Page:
It’s a war against misogyny, that’s one of the most important thoughts about this movie, and it’s not wrong. It’s also nothing for men to get openly offended about since if you’re not a misogynist then there’s no reason to be defensive. Apart from that, however, there are moments when almost any man might cringe and wonder just what director Brady Hall was getting at. Thankfully the movie continues to roll on and explain itself in one way or another as it follows the main character, Alex, as she tries to survive while also attempting to make it clear to the men trying to assault her that being a woman doesn’t make her weak, overly emotional, or easy to put down. The movie begins with the main character, Alex, contemplating and then attempting suicide by swallowing a bottle of pills after attempting to reach a suicide hotline and only getting a message, which is depressing enough. When she receives a call that her mother, who she has been estranged from for years, passed away after suffering a severe stroke, she nearly accomplishes taking her own life, only to rush into the bathroom where she makes herself vomit, thereby saving herself for reasons known only to her.
The movie progresses rather quickly and doesn’t waste a whole lot of time on exposition since the moment that Alex arrives in her hometown she goes to visit her old home, which obviously brings back a great number of bad memories. Upon falling asleep in her own room she’s eventually awakened by the local sheriff, who is also her former boyfriend, who we quickly learn is kind of a jerk that Alex has no respect for due to obvious reasons. Not only was he abusive to her, but it’s alluded to that he abused her younger sister as well and that their mother took his side more often than not. If that’s not enough to raise the hackles of any parent watching this movie it gets worse when she’s told that her mother has already been cremated, a decision that Alex knows her mother wouldn’t leave to anyone else. But when she visits the funeral home and walks to the back she notices two men, one she knows and used to babysit when they were both much younger, loading a suspicious-looking bag into the back of their vehicle. When an argument ensues over Alex being able to get into the funeral home the question “Why are you so angry?” quickly becomes a trigger that she doesn’t care for, and leads to a confrontation that sees her being rendered unconscious by a chokehold before being tossed in the back seat of the vehicle.
Upon reaching their destination it’s made clear to Alex that her continued struggles will only get her a bullet in the brain if she persists, but once she’s taken to speak to a man that appears to be in charge she begins to learn what’s going on and is less than impressed. After escaping the man and even breaking his forearm by slamming a barn door on it, she grabs his gun and proceeds to find out what the men are really doing. The idea of organ harvesting is insane to be sure, especially when it’s done in such an illegal manner, but somewhere along the line, this idea takes a back seat to the overall in-your-face misogyny that drives the movie in such a strong manner. Alex is forced to deal with one assailant after another as she eventually realizes that the operation goes higher than she would have thought, as subordinates give way to underbosses who give way to bosses until she finally meets one of those that believes in the sanctity of his importance until it’s made clear how easily he can be played when Alex grabs his gun and shoots him. Along her path of destruction she does manage to find her little sister and, as one would imagine, does a lot more damage before a hit squad associated with the organ harvesters tracks her down and proceeds to attempt to erase her.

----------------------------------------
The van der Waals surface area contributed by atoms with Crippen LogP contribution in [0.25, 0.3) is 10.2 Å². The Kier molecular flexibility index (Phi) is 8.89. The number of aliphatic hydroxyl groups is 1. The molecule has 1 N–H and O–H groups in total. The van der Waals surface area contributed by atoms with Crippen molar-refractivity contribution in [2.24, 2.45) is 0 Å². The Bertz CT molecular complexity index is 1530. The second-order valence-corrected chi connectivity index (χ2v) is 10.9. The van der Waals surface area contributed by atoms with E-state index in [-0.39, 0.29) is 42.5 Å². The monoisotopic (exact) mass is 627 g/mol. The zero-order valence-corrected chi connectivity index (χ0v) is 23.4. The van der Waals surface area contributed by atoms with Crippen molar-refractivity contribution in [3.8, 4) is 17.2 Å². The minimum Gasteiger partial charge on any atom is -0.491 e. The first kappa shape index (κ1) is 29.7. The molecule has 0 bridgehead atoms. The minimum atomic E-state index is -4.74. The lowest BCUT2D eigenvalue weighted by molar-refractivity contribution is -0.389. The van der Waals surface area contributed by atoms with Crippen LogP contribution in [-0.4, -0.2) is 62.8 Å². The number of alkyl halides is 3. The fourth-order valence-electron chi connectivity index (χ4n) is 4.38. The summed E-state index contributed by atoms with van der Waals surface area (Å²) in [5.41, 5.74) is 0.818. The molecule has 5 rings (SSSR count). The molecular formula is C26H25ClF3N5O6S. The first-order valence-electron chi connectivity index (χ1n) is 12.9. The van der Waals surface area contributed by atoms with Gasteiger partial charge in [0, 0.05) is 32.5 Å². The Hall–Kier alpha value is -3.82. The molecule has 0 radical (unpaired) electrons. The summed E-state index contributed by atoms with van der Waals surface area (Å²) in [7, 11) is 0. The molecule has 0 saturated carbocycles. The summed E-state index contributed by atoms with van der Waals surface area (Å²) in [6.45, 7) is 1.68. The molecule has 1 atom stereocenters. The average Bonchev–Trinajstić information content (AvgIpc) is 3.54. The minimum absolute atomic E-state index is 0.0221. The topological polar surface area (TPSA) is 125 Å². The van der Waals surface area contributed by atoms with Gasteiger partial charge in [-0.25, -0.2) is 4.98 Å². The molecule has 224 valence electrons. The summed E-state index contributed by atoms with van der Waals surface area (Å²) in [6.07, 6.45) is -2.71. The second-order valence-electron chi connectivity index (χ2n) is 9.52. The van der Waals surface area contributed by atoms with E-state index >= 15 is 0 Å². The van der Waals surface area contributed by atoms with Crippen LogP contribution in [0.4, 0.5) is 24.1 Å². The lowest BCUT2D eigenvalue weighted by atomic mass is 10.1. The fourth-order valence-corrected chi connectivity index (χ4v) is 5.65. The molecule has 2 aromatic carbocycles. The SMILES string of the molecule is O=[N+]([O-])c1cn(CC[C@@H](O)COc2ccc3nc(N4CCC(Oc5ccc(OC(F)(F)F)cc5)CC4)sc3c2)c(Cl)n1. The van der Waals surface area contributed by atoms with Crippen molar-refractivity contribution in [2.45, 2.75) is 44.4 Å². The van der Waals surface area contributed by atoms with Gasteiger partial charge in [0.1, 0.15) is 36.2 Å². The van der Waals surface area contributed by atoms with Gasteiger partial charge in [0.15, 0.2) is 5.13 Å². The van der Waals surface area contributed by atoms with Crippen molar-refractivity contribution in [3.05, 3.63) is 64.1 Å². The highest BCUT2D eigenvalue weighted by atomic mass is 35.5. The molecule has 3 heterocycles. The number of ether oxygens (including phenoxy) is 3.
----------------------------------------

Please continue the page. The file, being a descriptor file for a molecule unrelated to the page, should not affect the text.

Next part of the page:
All in all, this movie was pretty entertaining, and despite earning quite a few eye rolls it was one that might make some folks say that ‘not all men are like that’. This is true to be certain, but the point behind this appeared to be to showcase the worst possible example of men and what women have to deal with far too often. Many folks might go on to state that they don’t for seeing this kind of thing in the movies, since depicting men as uncaring, unfeeling d-bags that are bound to ask a woman “Why are you so angry?” as though it’s a cure-all to the problem is more than a little unfair. Well, the best way to counter that is a person doesn’t have to watch it if they don’t want to, and if they get defensive then they might need to re-evaluate their outlook.